Sturdy vegetables can also be broiled or grilled. However, this works best if the veggies are in fairly large pieces (like whole baby carrots or mushrooms), thickly sliced (like red potato wedges) or cut in half (like eggplant). You can either marinate the veggies and cover them with aluminum foil or brush them lightly with oil and put them in a wire basket, which can be easily turned during cooking. Place the vegetables about 4 inches from the heat source and, as the veggies cook, baste them once or twice with broth, marinade or juice. When they begin to brown, turn them over to lightly brown the other side (Margen et al. 1992).
When broiling, use a pan with a rack to allow the fat drippings to slip through; this will lower the fat content of meat and prevent flare-ups caused by dripping fat. Although grilling causes fat to drip away, flare-ups when barbequing can result in harmful substances forming on meat. The smoke coats the barbequed food with polycyclic aromatic hydrocarbons (PAHs), which may promote cancer (Golub 2001). The high temperatures of grilling (and broiling) can also cause carcinogenic substances called heterocyclic amines (HCAs) to form on the surface of well-done and charred meat (Golub 2001). For tips on how to grill more safely, see “Healthy Barbequing Tips” on page 27.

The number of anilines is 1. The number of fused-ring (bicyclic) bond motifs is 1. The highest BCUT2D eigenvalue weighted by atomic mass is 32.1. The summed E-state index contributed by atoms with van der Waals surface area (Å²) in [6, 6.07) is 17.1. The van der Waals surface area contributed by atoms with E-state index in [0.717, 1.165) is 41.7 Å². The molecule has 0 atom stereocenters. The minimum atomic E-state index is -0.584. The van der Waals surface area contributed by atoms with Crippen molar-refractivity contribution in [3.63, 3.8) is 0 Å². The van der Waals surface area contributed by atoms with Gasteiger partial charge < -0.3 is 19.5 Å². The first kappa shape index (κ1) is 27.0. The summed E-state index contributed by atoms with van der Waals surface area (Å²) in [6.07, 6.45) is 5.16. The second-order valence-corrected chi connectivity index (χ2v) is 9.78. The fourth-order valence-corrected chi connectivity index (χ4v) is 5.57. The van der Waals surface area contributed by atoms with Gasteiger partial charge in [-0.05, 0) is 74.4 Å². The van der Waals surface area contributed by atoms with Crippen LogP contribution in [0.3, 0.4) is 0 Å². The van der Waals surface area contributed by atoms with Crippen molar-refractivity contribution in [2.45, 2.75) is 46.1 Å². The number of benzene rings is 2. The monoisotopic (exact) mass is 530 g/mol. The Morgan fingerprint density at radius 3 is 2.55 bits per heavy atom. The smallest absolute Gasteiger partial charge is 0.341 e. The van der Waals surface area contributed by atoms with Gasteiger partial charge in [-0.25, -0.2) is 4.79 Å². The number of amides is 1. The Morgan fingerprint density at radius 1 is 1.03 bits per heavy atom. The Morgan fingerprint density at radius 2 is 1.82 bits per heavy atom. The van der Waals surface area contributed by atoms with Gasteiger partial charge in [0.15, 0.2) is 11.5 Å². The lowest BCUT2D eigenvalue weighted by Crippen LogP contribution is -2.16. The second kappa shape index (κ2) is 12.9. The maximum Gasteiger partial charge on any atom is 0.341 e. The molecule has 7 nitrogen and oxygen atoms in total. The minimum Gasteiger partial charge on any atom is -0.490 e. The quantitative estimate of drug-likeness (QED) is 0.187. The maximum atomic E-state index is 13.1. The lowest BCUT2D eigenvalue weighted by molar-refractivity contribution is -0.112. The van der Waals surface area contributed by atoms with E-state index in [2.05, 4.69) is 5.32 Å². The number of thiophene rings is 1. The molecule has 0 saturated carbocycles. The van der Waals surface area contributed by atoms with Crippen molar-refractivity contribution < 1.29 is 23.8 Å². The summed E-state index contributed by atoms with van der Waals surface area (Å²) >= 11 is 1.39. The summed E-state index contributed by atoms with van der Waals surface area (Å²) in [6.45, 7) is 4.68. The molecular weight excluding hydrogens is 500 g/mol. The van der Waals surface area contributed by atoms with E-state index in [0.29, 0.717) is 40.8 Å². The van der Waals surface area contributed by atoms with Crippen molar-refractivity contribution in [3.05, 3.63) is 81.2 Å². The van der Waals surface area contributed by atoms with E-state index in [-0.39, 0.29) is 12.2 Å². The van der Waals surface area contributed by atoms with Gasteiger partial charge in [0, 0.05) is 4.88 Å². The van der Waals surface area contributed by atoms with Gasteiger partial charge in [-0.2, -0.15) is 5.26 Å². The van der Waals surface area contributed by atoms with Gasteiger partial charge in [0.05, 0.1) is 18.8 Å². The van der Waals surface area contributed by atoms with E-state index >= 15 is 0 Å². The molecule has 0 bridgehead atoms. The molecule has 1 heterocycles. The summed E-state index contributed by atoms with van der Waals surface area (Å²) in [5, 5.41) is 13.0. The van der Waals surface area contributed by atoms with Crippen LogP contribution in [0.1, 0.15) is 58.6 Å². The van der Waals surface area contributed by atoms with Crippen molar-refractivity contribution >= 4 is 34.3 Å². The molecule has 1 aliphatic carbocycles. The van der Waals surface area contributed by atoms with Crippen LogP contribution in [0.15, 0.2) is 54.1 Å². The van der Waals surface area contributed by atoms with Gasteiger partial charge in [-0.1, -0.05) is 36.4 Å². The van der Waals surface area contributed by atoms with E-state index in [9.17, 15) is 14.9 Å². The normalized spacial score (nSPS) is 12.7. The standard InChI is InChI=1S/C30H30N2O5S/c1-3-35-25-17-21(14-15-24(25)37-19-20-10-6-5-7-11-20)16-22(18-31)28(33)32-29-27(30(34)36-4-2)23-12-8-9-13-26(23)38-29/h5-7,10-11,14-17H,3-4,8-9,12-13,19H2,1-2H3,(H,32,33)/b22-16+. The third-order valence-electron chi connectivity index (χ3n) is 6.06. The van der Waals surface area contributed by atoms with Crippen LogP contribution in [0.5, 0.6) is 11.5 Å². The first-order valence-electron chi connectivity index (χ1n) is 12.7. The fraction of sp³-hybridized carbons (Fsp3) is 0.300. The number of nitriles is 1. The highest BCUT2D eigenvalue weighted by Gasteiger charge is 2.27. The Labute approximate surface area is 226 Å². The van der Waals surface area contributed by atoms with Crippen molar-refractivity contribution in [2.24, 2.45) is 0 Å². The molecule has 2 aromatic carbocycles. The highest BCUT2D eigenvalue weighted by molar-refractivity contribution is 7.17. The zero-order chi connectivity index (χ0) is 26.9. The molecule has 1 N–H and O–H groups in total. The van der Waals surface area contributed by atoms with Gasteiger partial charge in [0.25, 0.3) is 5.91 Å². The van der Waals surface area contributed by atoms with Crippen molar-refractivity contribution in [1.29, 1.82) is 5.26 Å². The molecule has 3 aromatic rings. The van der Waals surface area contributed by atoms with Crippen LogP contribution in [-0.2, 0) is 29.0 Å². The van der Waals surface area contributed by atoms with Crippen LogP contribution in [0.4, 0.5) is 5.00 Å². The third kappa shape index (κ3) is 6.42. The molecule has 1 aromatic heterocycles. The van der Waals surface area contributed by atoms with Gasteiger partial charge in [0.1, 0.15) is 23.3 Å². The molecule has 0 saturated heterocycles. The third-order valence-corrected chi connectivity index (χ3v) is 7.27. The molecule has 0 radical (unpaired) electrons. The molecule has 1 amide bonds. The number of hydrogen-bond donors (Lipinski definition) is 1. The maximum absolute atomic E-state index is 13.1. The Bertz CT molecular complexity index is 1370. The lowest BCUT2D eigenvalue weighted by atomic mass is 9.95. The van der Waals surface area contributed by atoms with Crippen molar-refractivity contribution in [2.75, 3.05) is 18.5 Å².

Sometimes called pan-frying, sautéing rapidly cooks small, uniform-sized pieces of food in little or no oil. The best candidates for this method are vegetables and thin cuts of meats or seafood, such as pork medallions, boneless chicken breasts and scallops. Traditionally, most cooks have used butter or oil to sauté, but very little fat is needed if a nonstick pan is used (Margen et al. 1992). Depending on the recipe, broth, wine or water can replace all or some of the oil. (Keep in mind, however, that these liquids do not heat as quickly as oil and may slightly alter the cooking process and flavor.) I personally prefer to sauté garlic lightly in olive oil, then add a cut-up vegetable like broccoli (either raw or blanched) for a quick side dish; for an entrée, I add some broth and pasta.
The key to sautéing is to use a hot skillet, heating the liquid until hot—but not smoking—so that the food cooks quickly. Once the liquid is hot enough, add the food immediately and stir. To avoid releasing juices (and nutrients), turn meats with tongs or a spatula instead of a fork. If using broth or water in place of oil, replenish the liquid as it evaporates. The pan should be large enough to avoid crowding, or the food will actually steam rather than sauté!